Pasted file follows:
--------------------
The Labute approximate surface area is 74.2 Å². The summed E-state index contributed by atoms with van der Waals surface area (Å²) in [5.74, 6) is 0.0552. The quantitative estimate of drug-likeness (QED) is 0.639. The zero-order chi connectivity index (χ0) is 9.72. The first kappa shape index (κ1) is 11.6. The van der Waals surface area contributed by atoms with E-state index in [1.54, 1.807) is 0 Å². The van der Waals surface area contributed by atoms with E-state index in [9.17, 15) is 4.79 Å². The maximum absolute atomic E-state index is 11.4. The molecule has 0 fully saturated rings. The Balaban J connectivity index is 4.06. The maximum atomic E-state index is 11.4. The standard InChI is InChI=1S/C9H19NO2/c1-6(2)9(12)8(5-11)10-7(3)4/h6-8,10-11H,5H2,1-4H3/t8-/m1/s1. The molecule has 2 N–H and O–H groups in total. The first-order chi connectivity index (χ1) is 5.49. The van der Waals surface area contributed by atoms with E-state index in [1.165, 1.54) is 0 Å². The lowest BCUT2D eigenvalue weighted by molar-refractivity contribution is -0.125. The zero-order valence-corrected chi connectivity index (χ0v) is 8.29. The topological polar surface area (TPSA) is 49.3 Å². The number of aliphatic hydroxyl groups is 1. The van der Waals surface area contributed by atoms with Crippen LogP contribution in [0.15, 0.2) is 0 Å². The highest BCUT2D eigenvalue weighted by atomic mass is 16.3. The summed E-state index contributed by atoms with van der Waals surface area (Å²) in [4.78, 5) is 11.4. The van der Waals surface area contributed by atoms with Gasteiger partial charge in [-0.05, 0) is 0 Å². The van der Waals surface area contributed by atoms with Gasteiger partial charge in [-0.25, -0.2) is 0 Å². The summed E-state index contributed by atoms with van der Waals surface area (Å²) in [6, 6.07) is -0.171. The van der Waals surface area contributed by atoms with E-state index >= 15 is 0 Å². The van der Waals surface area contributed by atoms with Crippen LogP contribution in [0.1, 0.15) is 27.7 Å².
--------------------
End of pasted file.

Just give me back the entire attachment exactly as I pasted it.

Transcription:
The Labute approximate surface area is 74.2 Å². The summed E-state index contributed by atoms with van der Waals surface area (Å²) in [5.74, 6) is 0.0552. The quantitative estimate of drug-likeness (QED) is 0.639. The zero-order chi connectivity index (χ0) is 9.72. The first kappa shape index (κ1) is 11.6. The van der Waals surface area contributed by atoms with E-state index in [1.54, 1.807) is 0 Å². The van der Waals surface area contributed by atoms with E-state index in [9.17, 15) is 4.79 Å². The maximum absolute atomic E-state index is 11.4. The molecule has 0 fully saturated rings. The Balaban J connectivity index is 4.06. The maximum atomic E-state index is 11.4. The standard InChI is InChI=1S/C9H19NO2/c1-6(2)9(12)8(5-11)10-7(3)4/h6-8,10-11H,5H2,1-4H3/t8-/m1/s1. The molecule has 2 N–H and O–H groups in total. The first-order chi connectivity index (χ1) is 5.49. The van der Waals surface area contributed by atoms with E-state index in [1.165, 1.54) is 0 Å². The lowest BCUT2D eigenvalue weighted by molar-refractivity contribution is -0.125. The zero-order valence-corrected chi connectivity index (χ0v) is 8.29. The topological polar surface area (TPSA) is 49.3 Å². The number of aliphatic hydroxyl groups is 1. The van der Waals surface area contributed by atoms with Crippen LogP contribution in [0.15, 0.2) is 0 Å². The highest BCUT2D eigenvalue weighted by atomic mass is 16.3. The summed E-state index contributed by atoms with van der Waals surface area (Å²) in [4.78, 5) is 11.4. The van der Waals surface area contributed by atoms with Gasteiger partial charge in [-0.05, 0) is 0 Å². The van der Waals surface area contributed by atoms with Gasteiger partial charge in [-0.25, -0.2) is 0 Å². The summed E-state index contributed by atoms with van der Waals surface area (Å²) in [6, 6.07) is -0.171. The van der Waals surface area contributed by atoms with E-state index >= 15 is 0 Å². The van der Waals surface area contributed by atoms with Crippen LogP contribution in [0.1, 0.15) is 27.7 Å².